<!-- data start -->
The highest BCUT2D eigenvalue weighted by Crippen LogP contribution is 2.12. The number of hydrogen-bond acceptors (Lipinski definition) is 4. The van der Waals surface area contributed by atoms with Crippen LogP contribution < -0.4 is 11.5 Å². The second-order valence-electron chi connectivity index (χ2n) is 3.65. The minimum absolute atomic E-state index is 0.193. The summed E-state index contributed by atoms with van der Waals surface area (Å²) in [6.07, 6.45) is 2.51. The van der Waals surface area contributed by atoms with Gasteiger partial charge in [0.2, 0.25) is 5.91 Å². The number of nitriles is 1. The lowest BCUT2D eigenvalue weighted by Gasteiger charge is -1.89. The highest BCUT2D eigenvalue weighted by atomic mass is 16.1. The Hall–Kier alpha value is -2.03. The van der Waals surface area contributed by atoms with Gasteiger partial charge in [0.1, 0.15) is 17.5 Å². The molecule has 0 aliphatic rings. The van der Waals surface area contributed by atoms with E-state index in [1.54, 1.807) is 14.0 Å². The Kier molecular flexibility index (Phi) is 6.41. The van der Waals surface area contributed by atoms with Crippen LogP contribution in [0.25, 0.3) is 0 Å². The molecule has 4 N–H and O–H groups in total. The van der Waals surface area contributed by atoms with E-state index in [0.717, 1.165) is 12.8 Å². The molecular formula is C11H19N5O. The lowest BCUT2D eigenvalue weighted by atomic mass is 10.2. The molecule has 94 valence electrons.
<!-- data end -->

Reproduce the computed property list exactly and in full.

The highest BCUT2D eigenvalue weighted by Crippen LogP contribution is 2.12. The number of hydrogen-bond acceptors (Lipinski definition) is 4. The van der Waals surface area contributed by atoms with Crippen LogP contribution < -0.4 is 11.5 Å². The second-order valence-electron chi connectivity index (χ2n) is 3.65. The minimum absolute atomic E-state index is 0.193. The summed E-state index contributed by atoms with van der Waals surface area (Å²) in [6.07, 6.45) is 2.51. The van der Waals surface area contributed by atoms with Gasteiger partial charge in [0.2, 0.25) is 5.91 Å². The number of nitriles is 1. The lowest BCUT2D eigenvalue weighted by Gasteiger charge is -1.89. The highest BCUT2D eigenvalue weighted by atomic mass is 16.1. The Hall–Kier alpha value is -2.03. The van der Waals surface area contributed by atoms with Gasteiger partial charge in [0.1, 0.15) is 17.5 Å². The molecule has 0 aliphatic rings. The van der Waals surface area contributed by atoms with E-state index in [1.54, 1.807) is 14.0 Å². The Kier molecular flexibility index (Phi) is 6.41. The van der Waals surface area contributed by atoms with Crippen LogP contribution in [0.25, 0.3) is 0 Å². The molecule has 4 N–H and O–H groups in total. The van der Waals surface area contributed by atoms with E-state index in [0.717, 1.165) is 12.8 Å². The molecular formula is C11H19N5O. The lowest BCUT2D eigenvalue weighted by atomic mass is 10.2. The molecule has 94 valence electrons.